THEATER | Illusion’s “Always & Forever” is pure entertainment


Honestly, nothing I say here matters. If you like this kind of music (and I do) and if you like these performers (and I do), then there’s absolutely no reason not to go and see Always & Forever at Illusion Theater. Always & Forever is four extremely fine singers (with some equally fine dance moves) singing a solid selection of R&B tunes from the 70s. The audience the night I saw it was clapping along, singing along, waving their arms in the air, calling out like they were in a particularly rowdy church on a good Sunday morning. The quibbles I have with it, and they are so few as to be almost non-existent, do not detract from an evening that is pure entertainment from start to finish.

The setting, designed by Dean Holzman, is the Shear Afro Barber Shop in the 1970s. Durius Wright (T. Mychael Rambo) is the proprietor of the place and is surrounded by his usual crop of regulars: married ladies’ man Leviticus “Levi” Tucker (Dennis Spears) decked out in full 70s pimp gear (topped off with shades and a feather in his hat band); postal worker Quenton Jones (Julius Collins III) pining for the wife who left him; and young shoeshine boy Jahmal Purdy (Jackson Hurst), just learning his way around the ladies. Not a lot of grooming happens until act two, but that’s not the point here. The barbershop is a place to hang out, and for these men, hanging out means singing songs. The men are backed by a lively combo behind the big barbershop mirror: Sanford L. Moore (also the music director/co-creator) and David Hurst on keyboards, James A. Young on bass, Kenayari Jamal Jackson-Steele on drums, and Kevin Anderson on guitar.

always & forever, presented through october 3 at illusion theater. for tickets ($10-$30) and information, see

The hits are all here. Spears schools Hurst on how to woo women (and takes him out in the crowd to prove it) with “Let’s Get It On,” and Spears also brings on the naughty with “Use Me” and “Me & Mrs. Jones.” Collins brings down the house wailing “I’ll Love You More Than You’ll Ever Know.” And if anybody’s going to get any more mileage out of “When a Man Loves a Woman” or “You Send Me,” it’s going to be Rambo.

A running gag in a show where men sing about women, and to women, but there are no women in the production, is the female stand-in, the pay phone. Spears practically takes up residence by the phone, calling all the women in his life, none of whom are his wife. Early on, during “Can’t Get Enough of Your Love,” the man almost makes sweet love to that pay phone. In the second half of the evening, an elated Hurst sets the receiver down on a stool so he can continue singing “Signed, Sealed, Delivered” to his newfound girlfriend, while giving her a little dance number with the guys to go along with it. All the choreography, by Garry Q. Lewis, is buoyant and full of joy, echoing the moves from a bygone era and giving the songs that much more of a kick.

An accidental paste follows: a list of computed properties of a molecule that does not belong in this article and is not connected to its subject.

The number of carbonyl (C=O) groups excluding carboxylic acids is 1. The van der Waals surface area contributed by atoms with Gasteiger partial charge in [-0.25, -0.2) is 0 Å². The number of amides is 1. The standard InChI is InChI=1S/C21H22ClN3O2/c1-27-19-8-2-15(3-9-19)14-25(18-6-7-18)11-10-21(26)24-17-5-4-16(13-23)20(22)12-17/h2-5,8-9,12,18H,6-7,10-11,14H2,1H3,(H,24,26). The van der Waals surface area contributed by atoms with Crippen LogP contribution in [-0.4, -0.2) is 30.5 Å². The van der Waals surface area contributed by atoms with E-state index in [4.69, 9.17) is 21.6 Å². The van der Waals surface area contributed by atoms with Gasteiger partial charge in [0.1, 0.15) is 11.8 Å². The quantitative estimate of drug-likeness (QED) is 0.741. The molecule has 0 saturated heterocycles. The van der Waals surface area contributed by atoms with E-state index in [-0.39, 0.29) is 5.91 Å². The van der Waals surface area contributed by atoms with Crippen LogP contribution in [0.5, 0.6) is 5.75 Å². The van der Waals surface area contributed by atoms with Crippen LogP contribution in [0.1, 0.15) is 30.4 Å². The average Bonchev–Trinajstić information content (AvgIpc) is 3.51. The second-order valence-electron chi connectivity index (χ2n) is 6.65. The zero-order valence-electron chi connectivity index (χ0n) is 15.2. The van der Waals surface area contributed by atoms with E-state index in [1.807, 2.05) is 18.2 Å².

Always & Forever plays to its audience directly. There’s no fourth wall to speak of: the men on stage are constantly calling out to the audience and including them in the conversation. When they sing, the audience is right in the middle of it as well. All four men want to be sure the audience is having a good time and feel welcome. They don’t expect any passive observers or pretend there isn’t someone watching their every move. And that love goes both ways. Every growl, wail, riff, and extra long note elicited howls of appreciation to go along with the applause, and the standing ovation and singalong encore (“Joy & Pain”) were to be expected.

Once the characters are established by director Richard D. Thompson’s script in act one, act two doesn’t bother much with the pretense of a story. One song plows right into the next and because you know these men by this point, no further explanation is necessary. Not much for sentiment, Spears’s character will excuse himself to the restroom or head out on a chicken run during the ballads (“I’ll Be There”) or upbeat love songs without enough sex in them for his taste (“I Want You Back”). However, even the ladies’ man is not immune to some moments of introspection (“If You Don’t Know Me By Now” and “Tears of a Clown”), and from Spears, we buy the conceit.

The sound mix is problematic in patches. Most of the time these four men have such expressive voices that we can hear them loud and clear. But the band is just as often overpowering. When Rambo turns on the radio at the top of the show and another character calls out, “Turn that up,” I almost wanted to cry out, “No, for God’s sake, don’t turn it up, it’s too loud already!” Yes, it’s as much a concert as a musical revue, but you want to hear the singers as much, or more, than the band, and often you couldn’t, even though the cast had headset mics on the whole time.

Did they need to go back to the well a second time with reprises of each character’s greatest hit of the the night? No, those moments were already had and best left alone to be savored in memory. It merely telegraphed that the evening was drawing to a close. If act one proved anything, it was that we could hear new song after new song from this parade of hits and be perfectly content. The songbook is there to draw from and new material at the end might have been just as, or even more, effective.

But like I said, it doesn’t matter. Everyone had a hell of a good time. Any one of the singers returning for this remount (Collins, Rambo, and Spears) could get a crowd on its feet. Having all three in one place again is a real treat. The songs, too, are like old friends at this point, and hanging out for an evening with old friends is always welcome. So Always & Forever is very highly recommended.